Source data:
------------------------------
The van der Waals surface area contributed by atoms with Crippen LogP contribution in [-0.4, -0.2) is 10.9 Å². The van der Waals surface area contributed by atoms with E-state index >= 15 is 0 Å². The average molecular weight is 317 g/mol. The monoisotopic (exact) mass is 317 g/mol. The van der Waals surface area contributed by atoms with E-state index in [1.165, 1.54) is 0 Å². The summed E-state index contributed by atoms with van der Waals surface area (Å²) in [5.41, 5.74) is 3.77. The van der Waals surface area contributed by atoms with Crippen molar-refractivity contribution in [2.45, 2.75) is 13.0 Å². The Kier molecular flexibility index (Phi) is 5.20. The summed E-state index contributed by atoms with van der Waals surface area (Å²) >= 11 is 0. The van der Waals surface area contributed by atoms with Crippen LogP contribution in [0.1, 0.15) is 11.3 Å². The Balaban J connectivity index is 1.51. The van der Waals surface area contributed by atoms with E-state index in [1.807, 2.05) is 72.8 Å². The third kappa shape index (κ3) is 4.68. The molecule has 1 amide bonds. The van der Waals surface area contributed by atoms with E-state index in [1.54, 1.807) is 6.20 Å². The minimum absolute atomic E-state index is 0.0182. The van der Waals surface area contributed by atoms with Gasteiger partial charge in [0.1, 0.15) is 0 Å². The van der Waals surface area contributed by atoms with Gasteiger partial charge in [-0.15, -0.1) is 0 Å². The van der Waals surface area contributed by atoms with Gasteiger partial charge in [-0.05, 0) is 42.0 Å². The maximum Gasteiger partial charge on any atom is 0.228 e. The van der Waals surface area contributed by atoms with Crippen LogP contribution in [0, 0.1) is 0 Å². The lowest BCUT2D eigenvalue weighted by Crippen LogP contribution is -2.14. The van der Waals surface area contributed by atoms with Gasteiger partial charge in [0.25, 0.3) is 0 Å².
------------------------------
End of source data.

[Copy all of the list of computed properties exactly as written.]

The van der Waals surface area contributed by atoms with Crippen LogP contribution in [-0.4, -0.2) is 10.9 Å². The van der Waals surface area contributed by atoms with E-state index >= 15 is 0 Å². The average molecular weight is 317 g/mol. The monoisotopic (exact) mass is 317 g/mol. The van der Waals surface area contributed by atoms with E-state index in [1.165, 1.54) is 0 Å². The summed E-state index contributed by atoms with van der Waals surface area (Å²) in [5.41, 5.74) is 3.77. The van der Waals surface area contributed by atoms with Crippen molar-refractivity contribution in [2.45, 2.75) is 13.0 Å². The Kier molecular flexibility index (Phi) is 5.20. The summed E-state index contributed by atoms with van der Waals surface area (Å²) >= 11 is 0. The van der Waals surface area contributed by atoms with Crippen LogP contribution in [0.1, 0.15) is 11.3 Å². The Balaban J connectivity index is 1.51. The van der Waals surface area contributed by atoms with E-state index in [1.807, 2.05) is 72.8 Å². The third kappa shape index (κ3) is 4.68. The molecule has 1 amide bonds. The van der Waals surface area contributed by atoms with E-state index in [1.54, 1.807) is 6.20 Å². The minimum absolute atomic E-state index is 0.0182. The van der Waals surface area contributed by atoms with Gasteiger partial charge in [0.1, 0.15) is 0 Å². The van der Waals surface area contributed by atoms with Gasteiger partial charge in [-0.15, -0.1) is 0 Å². The van der Waals surface area contributed by atoms with Gasteiger partial charge in [-0.05, 0) is 42.0 Å². The maximum Gasteiger partial charge on any atom is 0.228 e. The van der Waals surface area contributed by atoms with Crippen LogP contribution in [0, 0.1) is 0 Å². The lowest BCUT2D eigenvalue weighted by Crippen LogP contribution is -2.14. The van der Waals surface area contributed by atoms with Gasteiger partial charge in [0.25, 0.3) is 0 Å².